Jan18  Feb18  Mar18  Apr18  May18  Jun18  Jul18  Aug18  Sep18  Oct18  Nov18  Dec18
Jan17  Feb17  Mar17  Apr17  May17  Jun17  Jul17  Aug17  Sep17  Oct17  Nov17  Dec17
Jan16  Feb16  Mar16  Apr16  May16  Jun16  Jul16  Aug16  Sep16  Oct16  Nov16  Dec16
Jan15  Feb15  Mar15  Apr15  May15  Jun15  Jul15  Aug15  Sep15  Oct15  Nov15  Dec15
Jan14  Feb14  Mar14  Apr14  May14  Jun14  Jul14  Aug14  Sep14  Oct14  Nov14  Dec14
Jan13  Feb13  Mar13  Apr13  May13  Jun13  Jul13  Aug13  Sep13  Oct13  Nov13  Dec13
Jan12  Feb12  Mar12  Apr12  May12  Jun12  Jul12  Aug12  Sep12  Oct12  Nov12  Dec12
Jan11  Feb11  Mar11  Apr11  May11  Jun11  Jul11  Aug11  Sep11  Oct11  Nov11  Dec11
Jan10  Feb10  Mar10  Apr10  May10  Jun10  Jul10  Aug10  Sep10  Oct10  Nov10  Dec10 
Jan09  Feb09  Mar09  Apr09  May09  Jun09  Jul09  Aug09  Sep09  Oct09  Nov09  Dec09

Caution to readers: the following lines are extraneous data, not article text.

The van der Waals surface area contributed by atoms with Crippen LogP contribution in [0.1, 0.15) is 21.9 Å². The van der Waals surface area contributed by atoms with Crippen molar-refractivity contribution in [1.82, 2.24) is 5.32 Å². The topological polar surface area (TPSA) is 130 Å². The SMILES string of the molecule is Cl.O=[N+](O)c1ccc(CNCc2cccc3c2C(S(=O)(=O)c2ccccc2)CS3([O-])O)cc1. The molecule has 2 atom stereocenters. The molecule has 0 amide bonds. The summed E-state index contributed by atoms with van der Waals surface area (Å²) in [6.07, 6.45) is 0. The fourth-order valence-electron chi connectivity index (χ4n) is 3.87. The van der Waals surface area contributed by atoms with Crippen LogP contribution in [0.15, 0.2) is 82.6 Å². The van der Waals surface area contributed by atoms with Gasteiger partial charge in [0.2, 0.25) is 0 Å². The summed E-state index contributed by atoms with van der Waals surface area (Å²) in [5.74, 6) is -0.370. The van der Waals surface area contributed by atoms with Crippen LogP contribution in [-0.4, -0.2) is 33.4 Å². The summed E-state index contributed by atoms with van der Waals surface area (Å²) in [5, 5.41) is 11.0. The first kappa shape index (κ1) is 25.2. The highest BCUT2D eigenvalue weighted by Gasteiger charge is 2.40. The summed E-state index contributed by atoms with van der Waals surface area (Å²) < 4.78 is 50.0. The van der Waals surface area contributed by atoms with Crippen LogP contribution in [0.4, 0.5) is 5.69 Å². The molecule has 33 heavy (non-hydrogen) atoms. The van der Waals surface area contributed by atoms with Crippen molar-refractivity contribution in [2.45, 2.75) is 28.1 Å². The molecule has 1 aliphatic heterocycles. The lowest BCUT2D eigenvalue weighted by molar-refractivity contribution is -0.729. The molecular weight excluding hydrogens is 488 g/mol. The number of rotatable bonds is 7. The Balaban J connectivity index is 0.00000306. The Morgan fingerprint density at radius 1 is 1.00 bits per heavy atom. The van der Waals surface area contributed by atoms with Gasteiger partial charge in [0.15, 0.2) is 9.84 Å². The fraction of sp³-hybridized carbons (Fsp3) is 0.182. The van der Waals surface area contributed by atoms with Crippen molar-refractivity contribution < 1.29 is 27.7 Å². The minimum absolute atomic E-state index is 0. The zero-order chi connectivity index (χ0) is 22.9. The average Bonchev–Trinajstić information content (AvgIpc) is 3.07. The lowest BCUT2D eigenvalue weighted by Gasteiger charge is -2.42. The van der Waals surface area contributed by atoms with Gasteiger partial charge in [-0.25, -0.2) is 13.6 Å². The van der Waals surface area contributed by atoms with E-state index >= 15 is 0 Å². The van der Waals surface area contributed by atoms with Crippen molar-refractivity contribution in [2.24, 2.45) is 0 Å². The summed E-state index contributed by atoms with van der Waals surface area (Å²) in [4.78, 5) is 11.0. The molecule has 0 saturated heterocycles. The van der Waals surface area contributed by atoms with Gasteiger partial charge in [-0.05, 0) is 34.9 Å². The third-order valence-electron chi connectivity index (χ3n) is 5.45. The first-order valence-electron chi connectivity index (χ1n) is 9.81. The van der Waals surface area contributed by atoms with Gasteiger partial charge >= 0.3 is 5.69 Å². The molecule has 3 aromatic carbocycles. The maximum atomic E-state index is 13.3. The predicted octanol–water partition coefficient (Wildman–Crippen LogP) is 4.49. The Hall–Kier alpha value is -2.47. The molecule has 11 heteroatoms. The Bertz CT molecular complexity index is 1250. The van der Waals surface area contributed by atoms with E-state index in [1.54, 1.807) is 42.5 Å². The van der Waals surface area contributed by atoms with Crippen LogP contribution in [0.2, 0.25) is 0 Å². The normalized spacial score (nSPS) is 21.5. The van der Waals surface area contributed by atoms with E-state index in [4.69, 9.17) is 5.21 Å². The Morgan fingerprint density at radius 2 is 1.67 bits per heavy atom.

Jan08  Feb08  Mar08  Apr08  May08  Jun08  Jul08  Aug08  Sep08  Oct08  Nov08  Dec08
Jan07  Feb07  Mar07  Apr07  May07  Jun07  Jul07  Aug07  Sep07  Oct07  Nov07  Dec07
Jan06  Feb06  Mar06  Apr06  May06  Jun06  Jul06  Aug06  Sep06  Oct06  Nov06  Dec06
Jan05  Feb05  Mar05  Apr05  May05  Jun05  Jul05  Aug05  Sep05  Oct05  Nov05  Dec05
Jan04  Feb04  Mar04  Apr04  May04  Jun04  Jul04  Aug04  Sep04  Oct04  Nov04  Dec04
Jan03  Feb03  Mar03  Apr03  May03  Jun03  Jul03  Aug03  Sep03  Oct03  Nov03  Dec03
 Jan02  Feb02  Mar02  Apr02  May02  Jun02  Jul02 Aug02  Sep02  Oct02  Nov02  Dec02 

eXTReMe Tracker
jack of diamonds
Life viewed from London E3

» email me
» follow me on twitter
» follow the blog on Twitter
» follow the blog on RSS

my flickr photostream